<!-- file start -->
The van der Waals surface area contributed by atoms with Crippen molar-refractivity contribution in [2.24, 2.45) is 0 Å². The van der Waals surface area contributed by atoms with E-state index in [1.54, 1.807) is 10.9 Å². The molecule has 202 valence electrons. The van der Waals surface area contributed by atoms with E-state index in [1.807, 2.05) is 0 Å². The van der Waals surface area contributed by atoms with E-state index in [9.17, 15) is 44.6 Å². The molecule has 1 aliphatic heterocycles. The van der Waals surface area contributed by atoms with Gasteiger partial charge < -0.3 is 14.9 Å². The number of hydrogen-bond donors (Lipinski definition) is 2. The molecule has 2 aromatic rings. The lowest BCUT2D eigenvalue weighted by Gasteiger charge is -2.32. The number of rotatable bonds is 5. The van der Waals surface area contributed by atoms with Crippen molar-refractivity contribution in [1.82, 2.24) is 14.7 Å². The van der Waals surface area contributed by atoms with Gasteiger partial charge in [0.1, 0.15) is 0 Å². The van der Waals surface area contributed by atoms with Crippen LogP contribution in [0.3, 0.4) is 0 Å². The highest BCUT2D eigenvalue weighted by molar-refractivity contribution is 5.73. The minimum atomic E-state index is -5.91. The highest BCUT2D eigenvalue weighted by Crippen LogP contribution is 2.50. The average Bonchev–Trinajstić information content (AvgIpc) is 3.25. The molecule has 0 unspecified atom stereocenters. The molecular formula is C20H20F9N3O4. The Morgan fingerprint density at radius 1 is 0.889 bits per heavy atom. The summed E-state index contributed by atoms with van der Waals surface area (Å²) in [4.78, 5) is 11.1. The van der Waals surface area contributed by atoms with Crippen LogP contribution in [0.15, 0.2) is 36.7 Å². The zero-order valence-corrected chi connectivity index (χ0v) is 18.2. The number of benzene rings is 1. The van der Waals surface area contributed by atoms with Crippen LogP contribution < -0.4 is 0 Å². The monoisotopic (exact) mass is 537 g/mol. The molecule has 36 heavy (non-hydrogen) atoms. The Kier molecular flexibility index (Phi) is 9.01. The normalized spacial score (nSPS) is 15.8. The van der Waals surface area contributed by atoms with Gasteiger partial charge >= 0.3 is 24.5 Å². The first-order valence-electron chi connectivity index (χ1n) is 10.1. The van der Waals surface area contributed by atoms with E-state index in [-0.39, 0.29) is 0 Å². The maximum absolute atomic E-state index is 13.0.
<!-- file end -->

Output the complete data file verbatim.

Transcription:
The van der Waals surface area contributed by atoms with Crippen molar-refractivity contribution in [2.24, 2.45) is 0 Å². The van der Waals surface area contributed by atoms with E-state index in [1.54, 1.807) is 10.9 Å². The molecule has 202 valence electrons. The van der Waals surface area contributed by atoms with E-state index in [1.807, 2.05) is 0 Å². The van der Waals surface area contributed by atoms with E-state index in [9.17, 15) is 44.6 Å². The molecule has 1 aliphatic heterocycles. The van der Waals surface area contributed by atoms with Gasteiger partial charge < -0.3 is 14.9 Å². The number of hydrogen-bond donors (Lipinski definition) is 2. The molecule has 2 aromatic rings. The lowest BCUT2D eigenvalue weighted by Gasteiger charge is -2.32. The number of rotatable bonds is 5. The van der Waals surface area contributed by atoms with Crippen molar-refractivity contribution in [1.82, 2.24) is 14.7 Å². The van der Waals surface area contributed by atoms with Gasteiger partial charge in [0.1, 0.15) is 0 Å². The van der Waals surface area contributed by atoms with Crippen LogP contribution in [0.3, 0.4) is 0 Å². The highest BCUT2D eigenvalue weighted by molar-refractivity contribution is 5.73. The minimum atomic E-state index is -5.91. The highest BCUT2D eigenvalue weighted by Crippen LogP contribution is 2.50. The average Bonchev–Trinajstić information content (AvgIpc) is 3.25. The molecule has 0 unspecified atom stereocenters. The molecular formula is C20H20F9N3O4. The Morgan fingerprint density at radius 1 is 0.889 bits per heavy atom. The summed E-state index contributed by atoms with van der Waals surface area (Å²) in [4.78, 5) is 11.1. The van der Waals surface area contributed by atoms with Crippen LogP contribution in [0.15, 0.2) is 36.7 Å². The zero-order valence-corrected chi connectivity index (χ0v) is 18.2. The number of benzene rings is 1. The van der Waals surface area contributed by atoms with Crippen LogP contribution < -0.4 is 0 Å². The monoisotopic (exact) mass is 537 g/mol. The molecule has 36 heavy (non-hydrogen) atoms. The Kier molecular flexibility index (Phi) is 9.01. The normalized spacial score (nSPS) is 15.8. The van der Waals surface area contributed by atoms with Gasteiger partial charge >= 0.3 is 24.5 Å². The first-order valence-electron chi connectivity index (χ1n) is 10.1. The van der Waals surface area contributed by atoms with E-state index in [-0.39, 0.29) is 0 Å². The maximum absolute atomic E-state index is 13.0.